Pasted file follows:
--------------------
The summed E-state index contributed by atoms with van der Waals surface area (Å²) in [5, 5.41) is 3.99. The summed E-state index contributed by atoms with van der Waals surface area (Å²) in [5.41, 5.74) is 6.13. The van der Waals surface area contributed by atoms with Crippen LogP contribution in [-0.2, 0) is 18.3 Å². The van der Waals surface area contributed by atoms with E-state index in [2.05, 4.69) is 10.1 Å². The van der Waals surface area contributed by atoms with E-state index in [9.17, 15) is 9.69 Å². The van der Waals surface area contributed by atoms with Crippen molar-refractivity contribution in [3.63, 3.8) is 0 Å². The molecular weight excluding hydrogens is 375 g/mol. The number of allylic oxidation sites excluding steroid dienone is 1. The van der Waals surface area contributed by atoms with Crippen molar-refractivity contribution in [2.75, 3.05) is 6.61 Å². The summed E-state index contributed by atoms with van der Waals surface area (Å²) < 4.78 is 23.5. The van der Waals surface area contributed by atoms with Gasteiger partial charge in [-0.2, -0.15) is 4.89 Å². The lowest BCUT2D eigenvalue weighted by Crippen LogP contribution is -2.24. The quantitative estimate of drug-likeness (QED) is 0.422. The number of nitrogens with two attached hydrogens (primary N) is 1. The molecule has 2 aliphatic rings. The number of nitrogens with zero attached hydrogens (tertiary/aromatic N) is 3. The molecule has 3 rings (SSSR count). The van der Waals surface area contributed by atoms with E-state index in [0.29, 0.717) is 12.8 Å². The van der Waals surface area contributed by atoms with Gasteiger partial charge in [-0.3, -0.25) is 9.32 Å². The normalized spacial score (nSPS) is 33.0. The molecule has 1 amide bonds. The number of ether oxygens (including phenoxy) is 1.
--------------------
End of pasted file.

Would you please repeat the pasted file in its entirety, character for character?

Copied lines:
The summed E-state index contributed by atoms with van der Waals surface area (Å²) in [5, 5.41) is 3.99. The summed E-state index contributed by atoms with van der Waals surface area (Å²) in [5.41, 5.74) is 6.13. The van der Waals surface area contributed by atoms with Crippen LogP contribution in [-0.2, 0) is 18.3 Å². The van der Waals surface area contributed by atoms with E-state index in [2.05, 4.69) is 10.1 Å². The van der Waals surface area contributed by atoms with E-state index in [9.17, 15) is 9.69 Å². The van der Waals surface area contributed by atoms with Crippen molar-refractivity contribution in [3.63, 3.8) is 0 Å². The molecular weight excluding hydrogens is 375 g/mol. The number of allylic oxidation sites excluding steroid dienone is 1. The van der Waals surface area contributed by atoms with Crippen molar-refractivity contribution in [2.75, 3.05) is 6.61 Å². The summed E-state index contributed by atoms with van der Waals surface area (Å²) < 4.78 is 23.5. The van der Waals surface area contributed by atoms with Gasteiger partial charge in [-0.2, -0.15) is 4.89 Å². The lowest BCUT2D eigenvalue weighted by Crippen LogP contribution is -2.24. The quantitative estimate of drug-likeness (QED) is 0.422. The number of nitrogens with two attached hydrogens (primary N) is 1. The molecule has 2 aliphatic rings. The number of nitrogens with zero attached hydrogens (tertiary/aromatic N) is 3. The molecule has 3 rings (SSSR count). The van der Waals surface area contributed by atoms with E-state index in [0.29, 0.717) is 12.8 Å². The van der Waals surface area contributed by atoms with Gasteiger partial charge in [-0.3, -0.25) is 9.32 Å². The normalized spacial score (nSPS) is 33.0. The molecule has 1 amide bonds. The number of ether oxygens (including phenoxy) is 1.